Testing The Raspberry Pi Debug Probe

We mentioned the Raspberry Pi Debug Probe when it was launched, a little RP2040-based board that provides both a USB-to-UART and an ARM SWD debug interface. [Jeff Geerling] was lucky enough to snag one, and he’s put it through its paces in a handy blog post.

The first question he poses is: why buy the Pi offering when cheaper boards can be found on AliExpress and the like? It’s easily answered by pointing to the ease of setting up, good documentation and support, as well as the device’s reasonable price compared to other commercial probes. It also answered a personal question here as he hooked it up to a Pico, why it has three jumpers and not the more usual multi-way header we’ve seen on other ARM platforms. We should have looked at a Pico more closely of course, because it matched neatly to the Pi product. On the Pico they’re at the edge, while on the Pico W they’re in the center.

No doubt if the latest addition to the Pi stable has any further revelations we’ll bring them to you. But it’s worth a quick look at this piece to see a real experience with their latest. Meanwhile, take a quick look at our launch coverage.

New Product: The Raspberry Pi Debug Probe

It’s fair to say that among the new product launches we see all the time, anything new from the folks at Raspberry Pi claims our attention. It’s not that their signature Linux single-board computers (SBCs) are necessarily the best or the fastest hardware on paper, but that they’re the ones with meaningful decade-plus support. Add to that their RP2040 microcontroller and its associated Pico boards, and they’re the one to watch.

Today we’ve got news of a new Pi, not a general purpose computer, but useful nevertheless. The Raspberry Pi Debug Probe is a small RP2040-based board that provides a SWD interface for debugging any ARM microcontroller as well as a more generic USB to UART interface.

The article sums up nicely what this board does — it’s for bare metal ARM coders, and it uses ARM’s built-in debugging infrastructure. It’s something that away from Hackaday we’ve seen friends using the 2040 for as one of the few readily available chips in the shortage, and it’s thus extremely convenient to have readily available as a product.

So if you’re a high level programmer it’s not essential, but if you’re really getting down to the nuts-and-bolts of an ARM microcontroller then you’ll want one of these. Of course, it’s by no means the first SWD interface we’ve seen, here’s one using an ESP32.

The hack's author performing the operation described at his workdesk, with a separate camera window showing the acupuncture needles being used to touch the board points

Find SWD Points Quickly, No Extra Hardware Needed

Say you’re tinkering with a smart device powered by a CPU that uses Serial Wire Debug (SWD), but doesn’t mark the testpoints. Finding SWD on a board — how hard could it be? With [Aaron Christophel]’s method, you can find the SWD interface on a PCB within a few minutes’ time. All you need is two needles, a known-to-be-ground connection, an SWD dongle of some kind, and a computer with an audio output. What’s best — you could easily transfer the gist of this method to other programming interface types!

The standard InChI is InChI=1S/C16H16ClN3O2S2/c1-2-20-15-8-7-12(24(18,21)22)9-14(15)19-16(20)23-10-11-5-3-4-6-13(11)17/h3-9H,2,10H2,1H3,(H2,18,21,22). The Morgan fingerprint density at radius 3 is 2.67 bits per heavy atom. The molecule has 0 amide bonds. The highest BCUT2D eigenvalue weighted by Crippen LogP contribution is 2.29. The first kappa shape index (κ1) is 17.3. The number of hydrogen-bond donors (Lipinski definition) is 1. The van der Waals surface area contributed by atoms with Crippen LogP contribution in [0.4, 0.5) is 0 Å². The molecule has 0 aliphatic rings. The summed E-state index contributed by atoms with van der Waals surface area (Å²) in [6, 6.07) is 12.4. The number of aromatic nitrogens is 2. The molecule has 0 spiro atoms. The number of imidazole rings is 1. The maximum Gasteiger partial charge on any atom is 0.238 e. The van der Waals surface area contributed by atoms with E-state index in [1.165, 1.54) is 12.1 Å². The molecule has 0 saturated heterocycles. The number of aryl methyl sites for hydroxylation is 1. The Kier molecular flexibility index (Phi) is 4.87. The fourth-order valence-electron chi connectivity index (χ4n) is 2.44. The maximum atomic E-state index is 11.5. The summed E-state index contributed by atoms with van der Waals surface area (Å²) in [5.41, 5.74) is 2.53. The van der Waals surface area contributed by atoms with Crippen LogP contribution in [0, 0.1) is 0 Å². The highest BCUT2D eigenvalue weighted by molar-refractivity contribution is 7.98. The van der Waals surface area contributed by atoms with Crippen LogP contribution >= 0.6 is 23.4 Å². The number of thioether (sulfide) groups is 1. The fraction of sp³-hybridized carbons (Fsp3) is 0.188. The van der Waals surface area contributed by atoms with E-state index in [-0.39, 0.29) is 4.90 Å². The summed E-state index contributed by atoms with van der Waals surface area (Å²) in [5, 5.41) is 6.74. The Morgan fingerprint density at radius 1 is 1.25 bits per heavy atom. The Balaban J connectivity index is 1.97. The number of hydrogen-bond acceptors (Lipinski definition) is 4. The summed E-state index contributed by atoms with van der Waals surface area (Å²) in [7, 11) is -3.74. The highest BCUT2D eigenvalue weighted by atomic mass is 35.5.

The idea is simple: you wire the ground up, connect the needles to SWDIO and SWCLK, launch [Aaron]’s Python script, then start poking around all the unnamed test points. The script runs JLink software to probe for SWD devices attached to the probes — if an SWD interface isn’t found, it beeps idly, but as soon as the device is detected, your computer will start beeping at you in a lively manner. In this way, you don’t have to re-scan devices manually, solder to any test points except the GND one, or try and hold both probes on test points with one hand – the scanning process itself is hands-free.

Depending on how many points your board has and whether you try to optimize the process by probing points closest to the SWD pins on the CPU, you might hit the jackpot immediately, or you might have to poke around for a minute-two. That said, [Aaron]’s method seems to be the best you can do while remaining relatively extra-hardware-free, and if you want to make it a tinge more permanent, clothespins are there for you.

In case you don’t mind extra hardware – could we interest you in some 3D printed needle probe desks? There’s a wide variety of those, whether you’d like some tentacle-like ones, or ones that make your desk look like like an acupuncture table. Or, say, would you like a more automatic method of finding all kinds of debug interfaces? Then JTAGulator might be what you’re looking for.

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The microcontroller described in the article, on the PCB taken out of the kettle

Dumping Encrypted-At-Rest Firmware Of Xiaomi Smart Kettle

[aleaksah] got himself a Mi Smart Kettle Pro, a kettle with Bluetooth connectivity, and a smartphone app to go with it. Despite all the smarts, it couldn’t be turned on remotely. Energized with his vision of an ideal smart home where he can turn the kettle on in the morning right as he wakes up, he set out to right this injustice. (Russian, translated) First, he tore the kettle down, intending to dump the firmware, modify it, and flash it back. Sounds simple enough — where’s the catch?

This kettle is built around the QN9022 controller, from the fairly open QN902X family of chips. QN9022 requires an external SPI flash chip for code, as opposed to its siblings QN9020 and QN9021 which have internal flash akin to ESP8285. You’d think dumping the firmware would just be a matter of reading that flash, but the firmware is encrypted at rest, with a key unique to each MCU and stored internally. As microcontroller reads the flash chip contents, they’re decrypted transparently before being executed. So, some other way had to be found, involving the MCU itself as the only entity with access to the decryption key.